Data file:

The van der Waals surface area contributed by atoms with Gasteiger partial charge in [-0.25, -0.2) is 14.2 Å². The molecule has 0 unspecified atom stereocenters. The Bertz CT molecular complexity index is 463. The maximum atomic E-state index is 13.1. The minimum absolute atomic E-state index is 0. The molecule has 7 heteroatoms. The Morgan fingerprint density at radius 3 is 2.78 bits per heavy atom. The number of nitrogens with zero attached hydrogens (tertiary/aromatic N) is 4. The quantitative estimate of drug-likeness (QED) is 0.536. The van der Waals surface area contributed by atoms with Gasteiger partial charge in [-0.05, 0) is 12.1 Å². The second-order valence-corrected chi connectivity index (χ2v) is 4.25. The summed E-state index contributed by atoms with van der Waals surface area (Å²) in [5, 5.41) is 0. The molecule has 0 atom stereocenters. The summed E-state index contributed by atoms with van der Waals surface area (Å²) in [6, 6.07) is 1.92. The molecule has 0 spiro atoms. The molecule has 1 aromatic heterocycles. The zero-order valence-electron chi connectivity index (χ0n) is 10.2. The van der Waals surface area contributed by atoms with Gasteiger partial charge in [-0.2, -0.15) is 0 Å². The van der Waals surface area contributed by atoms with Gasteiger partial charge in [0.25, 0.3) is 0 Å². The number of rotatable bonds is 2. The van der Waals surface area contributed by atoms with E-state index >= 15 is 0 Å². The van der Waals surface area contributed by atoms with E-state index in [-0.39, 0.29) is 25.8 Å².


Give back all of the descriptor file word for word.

The van der Waals surface area contributed by atoms with Gasteiger partial charge in [-0.25, -0.2) is 14.2 Å². The molecule has 0 unspecified atom stereocenters. The Bertz CT molecular complexity index is 463. The maximum atomic E-state index is 13.1. The minimum absolute atomic E-state index is 0. The molecule has 7 heteroatoms. The Morgan fingerprint density at radius 3 is 2.78 bits per heavy atom. The number of nitrogens with zero attached hydrogens (tertiary/aromatic N) is 4. The quantitative estimate of drug-likeness (QED) is 0.536. The van der Waals surface area contributed by atoms with Gasteiger partial charge in [-0.05, 0) is 12.1 Å². The second-order valence-corrected chi connectivity index (χ2v) is 4.25. The summed E-state index contributed by atoms with van der Waals surface area (Å²) in [5, 5.41) is 0. The molecule has 0 atom stereocenters. The summed E-state index contributed by atoms with van der Waals surface area (Å²) in [6, 6.07) is 1.92. The molecule has 0 spiro atoms. The molecule has 1 aromatic heterocycles. The zero-order valence-electron chi connectivity index (χ0n) is 10.2. The van der Waals surface area contributed by atoms with Gasteiger partial charge in [-0.2, -0.15) is 0 Å². The van der Waals surface area contributed by atoms with Gasteiger partial charge in [0.25, 0.3) is 0 Å². The number of rotatable bonds is 2. The van der Waals surface area contributed by atoms with E-state index >= 15 is 0 Å². The van der Waals surface area contributed by atoms with E-state index in [-0.39, 0.29) is 25.8 Å².